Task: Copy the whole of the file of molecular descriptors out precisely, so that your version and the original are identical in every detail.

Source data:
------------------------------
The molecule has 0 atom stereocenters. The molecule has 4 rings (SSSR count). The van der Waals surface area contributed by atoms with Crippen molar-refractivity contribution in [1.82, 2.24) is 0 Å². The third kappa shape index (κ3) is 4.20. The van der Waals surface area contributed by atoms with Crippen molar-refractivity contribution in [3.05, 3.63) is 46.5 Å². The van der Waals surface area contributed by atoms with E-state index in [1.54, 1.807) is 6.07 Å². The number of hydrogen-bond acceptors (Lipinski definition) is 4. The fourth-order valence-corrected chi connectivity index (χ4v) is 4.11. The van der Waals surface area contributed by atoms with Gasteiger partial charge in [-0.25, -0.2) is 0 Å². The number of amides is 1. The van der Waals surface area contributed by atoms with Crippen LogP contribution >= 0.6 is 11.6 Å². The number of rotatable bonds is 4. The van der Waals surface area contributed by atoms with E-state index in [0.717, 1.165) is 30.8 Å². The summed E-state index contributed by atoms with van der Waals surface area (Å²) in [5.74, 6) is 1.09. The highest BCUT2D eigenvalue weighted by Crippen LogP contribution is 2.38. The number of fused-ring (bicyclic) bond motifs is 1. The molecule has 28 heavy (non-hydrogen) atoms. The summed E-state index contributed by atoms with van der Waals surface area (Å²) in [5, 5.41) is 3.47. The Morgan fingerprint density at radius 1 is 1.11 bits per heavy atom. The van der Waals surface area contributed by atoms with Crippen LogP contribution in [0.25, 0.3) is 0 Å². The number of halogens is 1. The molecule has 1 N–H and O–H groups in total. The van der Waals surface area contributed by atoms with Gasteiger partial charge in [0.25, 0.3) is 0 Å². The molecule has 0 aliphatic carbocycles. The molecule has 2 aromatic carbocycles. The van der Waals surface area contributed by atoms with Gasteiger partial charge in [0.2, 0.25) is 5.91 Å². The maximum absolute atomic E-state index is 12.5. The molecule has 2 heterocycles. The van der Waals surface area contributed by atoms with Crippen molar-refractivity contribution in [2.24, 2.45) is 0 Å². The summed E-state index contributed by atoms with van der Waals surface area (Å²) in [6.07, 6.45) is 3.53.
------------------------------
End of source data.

The molecule has 0 atom stereocenters. The molecule has 4 rings (SSSR count). The van der Waals surface area contributed by atoms with Crippen molar-refractivity contribution in [1.82, 2.24) is 0 Å². The third kappa shape index (κ3) is 4.20. The van der Waals surface area contributed by atoms with Crippen molar-refractivity contribution in [3.05, 3.63) is 46.5 Å². The van der Waals surface area contributed by atoms with E-state index in [1.54, 1.807) is 6.07 Å². The number of hydrogen-bond acceptors (Lipinski definition) is 4. The fourth-order valence-corrected chi connectivity index (χ4v) is 4.11. The van der Waals surface area contributed by atoms with Gasteiger partial charge in [-0.25, -0.2) is 0 Å². The number of amides is 1. The van der Waals surface area contributed by atoms with Crippen LogP contribution >= 0.6 is 11.6 Å². The number of rotatable bonds is 4. The van der Waals surface area contributed by atoms with E-state index in [0.717, 1.165) is 30.8 Å². The summed E-state index contributed by atoms with van der Waals surface area (Å²) in [5.74, 6) is 1.09. The highest BCUT2D eigenvalue weighted by Crippen LogP contribution is 2.38. The number of fused-ring (bicyclic) bond motifs is 1. The molecule has 28 heavy (non-hydrogen) atoms. The summed E-state index contributed by atoms with van der Waals surface area (Å²) in [5, 5.41) is 3.47. The Morgan fingerprint density at radius 1 is 1.11 bits per heavy atom. The van der Waals surface area contributed by atoms with Crippen LogP contribution in [0.25, 0.3) is 0 Å². The number of halogens is 1. The molecule has 1 N–H and O–H groups in total. The van der Waals surface area contributed by atoms with Gasteiger partial charge in [0.25, 0.3) is 0 Å². The molecule has 0 aliphatic carbocycles. The molecule has 2 aromatic carbocycles. The van der Waals surface area contributed by atoms with Gasteiger partial charge in [0.2, 0.25) is 5.91 Å². The maximum absolute atomic E-state index is 12.5. The molecule has 2 heterocycles. The van der Waals surface area contributed by atoms with Crippen molar-refractivity contribution in [2.24, 2.45) is 0 Å². The summed E-state index contributed by atoms with van der Waals surface area (Å²) in [6.07, 6.45) is 3.53.